The development of a child is influenced by a myriad of factors. The personality of the child shapes how the child will react and respond to their environment. Likewise, the environment in which the child lives influences those reactions. Parenting styles combine with child personality types to create unique and diverse outcomes. Alithe L. van den Akker of the Department of Child and Adolescent Studies at Utrecht University in the Netherlands wanted to get a better look at how specific personality types, in particular over-controlled and under-controlled, work together with parenting reactivity to predict childhood developmental outcome and behavior.
In a recent study, Van den Akker looked at the Big 5 personality traits of 429 children when they were 8 years old. The children were followed for six years and were assessed, based on parental reports, for personality traits and levels of externalizing and internalizing behaviors. They were classified as under-controllers, over-controllers, or resilients. Van den Akker also considered the level of maternal reactivity and how it shaped the responses of each category of child. The final analysis revealed four different adjustment trajectories, including well-adjusted children, those with externalizing problems, those with internalizing problems, and one small group of children with both internalizing and externalizing problems.
The results showed that children with over-controlling and under-controlling personalities did not have increased risk of increasing adjustment difficulties when compared to the resilient children. However, these groups of participants did experience more problem severity over time. Over-controlling children had more internalizing problems, especially when mothers had little over-reactivity. But under-controllers appeared to be at most risk for significant adjustment problems. They had more externalizing problems which led to more maternal over-reactivity, which in turn led to poorer adjustment. This cycle of difficult behavior through externalizing followed by harsh parenting is often evident in children who display impulsive or disagreeable behavior, and appears to perpetuate the externalizing behavior of children with issues like this, such as ADHD or oppositional defiance problems. Van den Akker added, “It thus appears that under-controllers are at double risk, both due to their personality configuration and due to the heightened levels of maternal over-reactive parenting they receive.” This dual risk makes these children especially vulnerable to negative psychological and behavioral outcomes and puts them at the center of future intervention efforts.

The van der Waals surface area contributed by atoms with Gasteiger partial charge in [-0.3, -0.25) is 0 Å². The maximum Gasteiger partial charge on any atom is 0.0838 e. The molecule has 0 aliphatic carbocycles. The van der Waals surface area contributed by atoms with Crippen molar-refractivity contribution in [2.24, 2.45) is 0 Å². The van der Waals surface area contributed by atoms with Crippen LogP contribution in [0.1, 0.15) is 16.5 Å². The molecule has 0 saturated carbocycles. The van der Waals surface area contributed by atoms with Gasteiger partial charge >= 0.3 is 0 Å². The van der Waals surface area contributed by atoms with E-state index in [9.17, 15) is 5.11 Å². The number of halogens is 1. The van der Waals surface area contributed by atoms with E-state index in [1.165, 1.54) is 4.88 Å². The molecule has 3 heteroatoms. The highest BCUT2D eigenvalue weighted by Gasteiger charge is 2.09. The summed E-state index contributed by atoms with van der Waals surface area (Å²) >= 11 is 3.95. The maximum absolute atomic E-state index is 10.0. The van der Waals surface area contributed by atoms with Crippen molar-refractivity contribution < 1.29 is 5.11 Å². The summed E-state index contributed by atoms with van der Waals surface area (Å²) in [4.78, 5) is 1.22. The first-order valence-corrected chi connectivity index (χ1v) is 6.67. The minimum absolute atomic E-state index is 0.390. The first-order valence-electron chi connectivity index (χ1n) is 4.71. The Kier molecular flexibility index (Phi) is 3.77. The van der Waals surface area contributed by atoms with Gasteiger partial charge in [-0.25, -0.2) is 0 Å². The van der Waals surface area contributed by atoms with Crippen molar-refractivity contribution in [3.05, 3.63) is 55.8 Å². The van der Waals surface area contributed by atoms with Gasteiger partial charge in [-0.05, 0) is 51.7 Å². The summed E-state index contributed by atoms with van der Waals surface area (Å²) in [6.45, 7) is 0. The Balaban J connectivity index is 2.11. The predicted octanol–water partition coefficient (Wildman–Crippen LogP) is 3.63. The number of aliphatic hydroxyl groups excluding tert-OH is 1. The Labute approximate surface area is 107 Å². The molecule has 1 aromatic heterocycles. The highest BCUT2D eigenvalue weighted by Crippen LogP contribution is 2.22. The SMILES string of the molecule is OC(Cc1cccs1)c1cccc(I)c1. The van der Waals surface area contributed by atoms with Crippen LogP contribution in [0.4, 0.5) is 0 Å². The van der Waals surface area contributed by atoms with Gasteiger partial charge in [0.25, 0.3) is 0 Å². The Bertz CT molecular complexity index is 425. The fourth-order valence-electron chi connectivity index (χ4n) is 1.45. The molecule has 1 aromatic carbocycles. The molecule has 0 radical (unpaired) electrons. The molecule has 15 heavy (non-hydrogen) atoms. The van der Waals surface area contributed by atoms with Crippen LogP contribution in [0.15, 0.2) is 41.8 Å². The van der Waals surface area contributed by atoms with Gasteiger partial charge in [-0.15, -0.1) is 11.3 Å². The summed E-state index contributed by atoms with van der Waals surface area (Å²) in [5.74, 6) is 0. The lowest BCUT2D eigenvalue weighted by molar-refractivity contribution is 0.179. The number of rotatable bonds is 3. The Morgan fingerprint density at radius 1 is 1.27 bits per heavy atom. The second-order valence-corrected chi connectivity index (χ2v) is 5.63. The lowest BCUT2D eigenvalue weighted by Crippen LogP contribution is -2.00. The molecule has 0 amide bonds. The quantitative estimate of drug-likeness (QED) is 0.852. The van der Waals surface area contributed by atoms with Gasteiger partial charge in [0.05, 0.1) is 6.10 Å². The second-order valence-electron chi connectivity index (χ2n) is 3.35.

Van den Akker, A. L., Deković, M., Asscher, J. J., Shiner, R. L., and Prinzie, P. (2012). Personality types in childhood: Relations to latent trajectory classes of problem behavior and overreactive parenting across the transition into adolescence. Journal of Personality and Social Psychology. Advance online publication. doi: 10.1037/a0031184
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